#flightpathcommunityproject was instigated by an wonderful artist based in the UK called Louisa Crispin. The project focused on wildlife corridors and the importance of a network of routes between habitats to ensure diversity, the work aims to resolve the tension between abstraction and figuration while encouraging open discussion.
My contribution to 'The Flight Path' project focused on a small section of semi-natural grassland which represents a #pollinationpathway observed during a very warm spell in late June last summer. Over a period of three weeks, I came across several meadow browns, ringlets, small and large cabbage butterflies, several small moths, six spotted burnet moths, carder bees, bumblebees and other ‘non-bee pollinators’ mainly flower flies. Last summer I noticed a great decline in our peacock butterfly population but a rise in the number of white butterflies.
My folded paper strip with Louisa's graphite marks gave me a space to express the growth and life I saw unfolding within this tiny area of meadow landscape over a few weeks in summer. I used monoprinting, watercolour and pencil sketching, focusing my attention on the colours, shapes, textures and patterns of the plants and insect pollinators living in a field in Leitrim at a time when our own moments were restricted.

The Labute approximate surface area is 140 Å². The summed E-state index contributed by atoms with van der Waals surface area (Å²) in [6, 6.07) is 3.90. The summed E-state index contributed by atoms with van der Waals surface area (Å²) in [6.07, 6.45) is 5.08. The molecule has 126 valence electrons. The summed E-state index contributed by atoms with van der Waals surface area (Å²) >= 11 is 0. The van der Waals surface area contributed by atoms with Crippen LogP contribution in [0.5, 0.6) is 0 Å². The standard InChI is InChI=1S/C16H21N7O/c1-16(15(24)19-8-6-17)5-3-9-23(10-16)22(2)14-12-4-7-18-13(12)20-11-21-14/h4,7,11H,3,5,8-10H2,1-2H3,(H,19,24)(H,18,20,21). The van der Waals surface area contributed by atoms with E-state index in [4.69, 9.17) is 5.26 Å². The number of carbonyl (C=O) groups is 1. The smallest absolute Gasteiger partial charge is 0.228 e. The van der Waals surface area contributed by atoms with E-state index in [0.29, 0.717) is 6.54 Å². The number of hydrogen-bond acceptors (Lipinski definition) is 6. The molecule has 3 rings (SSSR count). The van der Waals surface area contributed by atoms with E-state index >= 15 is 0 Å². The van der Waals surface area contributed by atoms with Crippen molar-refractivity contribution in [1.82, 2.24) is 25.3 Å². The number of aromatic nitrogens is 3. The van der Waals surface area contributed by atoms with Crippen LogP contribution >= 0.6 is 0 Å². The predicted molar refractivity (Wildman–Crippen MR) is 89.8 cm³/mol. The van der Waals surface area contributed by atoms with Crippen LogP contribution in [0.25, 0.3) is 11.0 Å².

The flightpathcommunityproject exhibition took place at the Kaleidoscope Gallery in Sevenoaks, Kent last November. This project was one of community connection, creativity & ecological education at a time of great uncertainty due to the global pandemic, raising awareness of not only the plight of our native insects, but also of their habitats, lifecycle and role within our ecosystem; and the fact that without them we have no future.